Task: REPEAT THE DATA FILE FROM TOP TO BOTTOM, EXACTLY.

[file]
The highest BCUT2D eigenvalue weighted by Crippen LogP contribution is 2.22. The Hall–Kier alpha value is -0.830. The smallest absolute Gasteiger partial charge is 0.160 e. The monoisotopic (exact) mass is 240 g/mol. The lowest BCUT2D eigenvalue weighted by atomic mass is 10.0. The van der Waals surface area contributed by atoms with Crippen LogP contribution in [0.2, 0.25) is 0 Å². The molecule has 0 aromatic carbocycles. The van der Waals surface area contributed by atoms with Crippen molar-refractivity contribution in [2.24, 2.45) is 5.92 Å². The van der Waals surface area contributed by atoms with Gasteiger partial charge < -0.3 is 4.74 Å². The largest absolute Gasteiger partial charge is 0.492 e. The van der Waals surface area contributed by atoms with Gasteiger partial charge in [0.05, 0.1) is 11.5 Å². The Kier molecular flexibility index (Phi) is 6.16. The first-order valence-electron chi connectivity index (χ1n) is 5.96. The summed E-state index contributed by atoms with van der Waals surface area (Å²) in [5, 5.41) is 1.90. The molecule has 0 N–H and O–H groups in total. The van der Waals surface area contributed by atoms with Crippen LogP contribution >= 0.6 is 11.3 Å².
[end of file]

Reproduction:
The highest BCUT2D eigenvalue weighted by Crippen LogP contribution is 2.22. The Hall–Kier alpha value is -0.830. The smallest absolute Gasteiger partial charge is 0.160 e. The monoisotopic (exact) mass is 240 g/mol. The lowest BCUT2D eigenvalue weighted by atomic mass is 10.0. The van der Waals surface area contributed by atoms with Crippen LogP contribution in [0.2, 0.25) is 0 Å². The molecule has 0 aromatic carbocycles. The van der Waals surface area contributed by atoms with Crippen molar-refractivity contribution in [2.24, 2.45) is 5.92 Å². The van der Waals surface area contributed by atoms with Gasteiger partial charge < -0.3 is 4.74 Å². The largest absolute Gasteiger partial charge is 0.492 e. The van der Waals surface area contributed by atoms with Gasteiger partial charge in [0.05, 0.1) is 11.5 Å². The Kier molecular flexibility index (Phi) is 6.16. The first-order valence-electron chi connectivity index (χ1n) is 5.96. The summed E-state index contributed by atoms with van der Waals surface area (Å²) in [5, 5.41) is 1.90. The molecule has 0 N–H and O–H groups in total. The van der Waals surface area contributed by atoms with Crippen LogP contribution >= 0.6 is 11.3 Å².